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The "P" in "POW" Does Not Stand for "President"

10/06/2008 05:12 am ET | Updated May 25, 2011
  • ZP Heller Director of Digital Communications, PAFA

If the Republican National Convention revealed anything it’s that John McCain is hellbent on overplaying his POW card to the bitter end.  In the last few months alone we’ve seen the McCain campaign overuse McCain’s POW story to justify everything from his healthcare policy to forgetting how many houses he owns, from cheating at the Saddleback forum to his love of ABBA.  Each time McCain and the GOP invoke his past in vain they diminish the story’s potency and cheapen its respectability.  Such a political ploy compelled fellow former POWs like Dr. Phillip Butler to come forward and declare that this experience does not qualify McCain to lead, which Brave New PAC featured in its recent video that received over 190,000 views in the last few days.

Even the corporate media have grown weary of McCain trotting out his POW story. Andrew Sullivan channeled Joe Biden to dub McCain, “A noun, a verb, and POW.”  And Newsweek’s Howard Fineman said, “I think they are going to it way too many times.”  These pronouncements ought to have served as a cautionary sign for the McCain campaign, considering how deeply enamored the media has been with McCain throughout this election.  But judging from the RNC this week, McCain and the GOP just can’t help themselves.

While the Democrats made economic populism the central theme of their convention, the Republicans used their convention primarily to pay tribute to McCain’s military record.  On Tuesday night, the single charged moment in President Bush’s otherwise uninspired, unconvincing televised speech came when he referred to McCain’s POW past.  “Fellow citizens,” Bush said. “If the Hanoi Hilton could not break John McCain’s resolve to do what is best for his country, you can be sure the angry left never will.”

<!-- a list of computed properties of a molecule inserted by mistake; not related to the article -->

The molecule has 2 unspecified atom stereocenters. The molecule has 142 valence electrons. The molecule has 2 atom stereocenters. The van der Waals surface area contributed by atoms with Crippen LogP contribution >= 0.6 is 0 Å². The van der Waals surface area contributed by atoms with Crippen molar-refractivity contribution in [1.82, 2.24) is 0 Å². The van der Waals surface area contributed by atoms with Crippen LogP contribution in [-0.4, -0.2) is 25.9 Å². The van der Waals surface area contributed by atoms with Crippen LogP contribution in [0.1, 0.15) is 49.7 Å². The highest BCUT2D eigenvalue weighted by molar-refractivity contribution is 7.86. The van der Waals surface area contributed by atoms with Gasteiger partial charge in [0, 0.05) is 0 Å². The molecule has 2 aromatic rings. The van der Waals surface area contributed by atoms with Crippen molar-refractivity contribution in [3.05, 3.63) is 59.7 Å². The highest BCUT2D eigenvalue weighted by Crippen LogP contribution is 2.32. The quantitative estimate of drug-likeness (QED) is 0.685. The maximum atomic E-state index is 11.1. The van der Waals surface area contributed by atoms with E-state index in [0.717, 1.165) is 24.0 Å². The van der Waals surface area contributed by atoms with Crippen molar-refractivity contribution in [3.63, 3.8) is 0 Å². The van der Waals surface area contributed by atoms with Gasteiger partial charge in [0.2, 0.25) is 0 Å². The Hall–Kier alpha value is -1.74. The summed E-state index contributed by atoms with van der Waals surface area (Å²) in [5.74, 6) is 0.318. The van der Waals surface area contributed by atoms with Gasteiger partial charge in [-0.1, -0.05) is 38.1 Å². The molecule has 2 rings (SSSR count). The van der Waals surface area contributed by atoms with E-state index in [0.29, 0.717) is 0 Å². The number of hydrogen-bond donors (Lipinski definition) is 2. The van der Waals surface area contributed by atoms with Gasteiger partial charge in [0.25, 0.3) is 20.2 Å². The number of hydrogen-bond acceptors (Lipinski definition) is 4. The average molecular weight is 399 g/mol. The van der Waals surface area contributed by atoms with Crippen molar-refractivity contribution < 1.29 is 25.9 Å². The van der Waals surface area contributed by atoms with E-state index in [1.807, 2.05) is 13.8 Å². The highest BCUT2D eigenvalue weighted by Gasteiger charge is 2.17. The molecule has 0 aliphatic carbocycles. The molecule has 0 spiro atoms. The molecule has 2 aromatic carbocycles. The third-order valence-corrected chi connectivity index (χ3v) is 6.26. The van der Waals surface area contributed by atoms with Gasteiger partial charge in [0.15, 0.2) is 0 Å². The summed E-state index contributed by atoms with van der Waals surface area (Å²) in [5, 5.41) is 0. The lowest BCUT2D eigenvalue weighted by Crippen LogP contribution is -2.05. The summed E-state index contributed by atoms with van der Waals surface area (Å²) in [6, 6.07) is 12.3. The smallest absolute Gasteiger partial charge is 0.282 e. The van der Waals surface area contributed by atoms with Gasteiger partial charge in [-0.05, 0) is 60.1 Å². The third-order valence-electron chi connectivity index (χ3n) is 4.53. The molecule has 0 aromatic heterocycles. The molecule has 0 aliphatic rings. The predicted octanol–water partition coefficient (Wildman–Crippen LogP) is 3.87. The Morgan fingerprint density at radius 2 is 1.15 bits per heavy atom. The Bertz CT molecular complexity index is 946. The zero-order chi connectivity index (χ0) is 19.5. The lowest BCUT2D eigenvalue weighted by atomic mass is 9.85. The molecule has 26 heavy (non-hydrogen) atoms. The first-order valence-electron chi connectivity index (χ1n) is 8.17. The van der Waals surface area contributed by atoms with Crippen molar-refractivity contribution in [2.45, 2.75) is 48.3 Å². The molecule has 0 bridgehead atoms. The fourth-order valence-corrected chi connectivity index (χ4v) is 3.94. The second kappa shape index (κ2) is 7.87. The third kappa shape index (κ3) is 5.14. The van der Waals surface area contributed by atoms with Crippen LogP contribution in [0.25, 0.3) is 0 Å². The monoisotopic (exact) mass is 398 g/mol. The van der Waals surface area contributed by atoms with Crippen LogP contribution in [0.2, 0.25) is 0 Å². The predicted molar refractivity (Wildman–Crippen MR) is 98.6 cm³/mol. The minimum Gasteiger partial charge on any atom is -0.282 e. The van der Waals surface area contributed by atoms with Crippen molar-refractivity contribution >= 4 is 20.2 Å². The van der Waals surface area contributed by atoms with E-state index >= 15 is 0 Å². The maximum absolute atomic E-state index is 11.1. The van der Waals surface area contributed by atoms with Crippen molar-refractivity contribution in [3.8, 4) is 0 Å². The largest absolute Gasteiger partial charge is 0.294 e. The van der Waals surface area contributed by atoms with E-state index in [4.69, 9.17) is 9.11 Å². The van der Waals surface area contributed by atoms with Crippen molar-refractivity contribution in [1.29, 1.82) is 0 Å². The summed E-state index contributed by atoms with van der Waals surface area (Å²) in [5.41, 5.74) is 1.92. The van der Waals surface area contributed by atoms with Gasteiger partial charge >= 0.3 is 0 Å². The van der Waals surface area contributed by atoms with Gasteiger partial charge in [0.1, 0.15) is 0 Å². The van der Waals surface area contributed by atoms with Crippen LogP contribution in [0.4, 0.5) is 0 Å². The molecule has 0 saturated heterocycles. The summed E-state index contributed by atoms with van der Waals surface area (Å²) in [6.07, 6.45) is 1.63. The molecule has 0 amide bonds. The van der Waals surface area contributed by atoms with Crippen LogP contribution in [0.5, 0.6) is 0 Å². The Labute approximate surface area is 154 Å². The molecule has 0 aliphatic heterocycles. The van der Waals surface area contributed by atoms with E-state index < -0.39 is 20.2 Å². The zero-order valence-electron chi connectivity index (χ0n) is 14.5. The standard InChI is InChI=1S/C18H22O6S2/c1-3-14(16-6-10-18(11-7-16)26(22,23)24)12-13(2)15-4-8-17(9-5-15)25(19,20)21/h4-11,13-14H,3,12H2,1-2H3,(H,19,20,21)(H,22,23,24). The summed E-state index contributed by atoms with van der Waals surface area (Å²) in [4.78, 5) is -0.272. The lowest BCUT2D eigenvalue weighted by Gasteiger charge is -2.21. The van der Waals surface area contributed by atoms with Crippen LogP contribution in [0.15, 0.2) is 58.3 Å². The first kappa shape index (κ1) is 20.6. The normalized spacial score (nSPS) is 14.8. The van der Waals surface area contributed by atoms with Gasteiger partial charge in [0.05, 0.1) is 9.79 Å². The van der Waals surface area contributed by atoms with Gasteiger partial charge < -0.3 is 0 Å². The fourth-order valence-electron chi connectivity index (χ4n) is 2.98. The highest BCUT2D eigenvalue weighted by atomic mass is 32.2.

When the crowd applauded, two things became clear: 1) Republicans are willing to stoop so low as to depict the left as merciless Vietcong captors (ironic, considering it was Republicans like Bush and McCain who approved of torturing suspected terrorists); and 2) The Republicans can’t make this race about issues because they would lose.

A raging class war?  Rising unemployment?  Soaring gas prices?  Unaffordable healthcare?  A recession brought on by an unpopular war?  These are all crises courtesy of Bush and backed by McCain, who has virtually voted lockstep with the president.  Why bring up these subjects when you could be playing on your audience’s sympathies by touting your nominee’s time in a Vietnamese prison over thirty years ago?

For all the talk of candidates needing “experience” in this election, the only real experience the GOP is concerned with is McCain’s POW past.   That’s why Sarah Palin made the ludicrous claim that “there’s only one man who’s ever really fought for you,” and that it’s a long way from “a six-by-four cell in Hanoi to the Oval Office.”  That’s why John McCain devoted most of his speech last night to recounting his tale of woe, which we already heard during the video tribute that played only ten minutes earlier.  And that’s why McCain drew the rather obvious comparison that Obama doesn’t have “the scars” that he has.  

The reality is that as terrible as McCain’s experience may have been, that alone does not qualify him to be president.  As Dr. Butler says, “The prisoner of war experience is not a good prerequisite for a president of the United States.”  And by telling and retelling his POW story, by exploiting it for political gain, McCain dishonors those who have served our country and renders his own experience meaningless.

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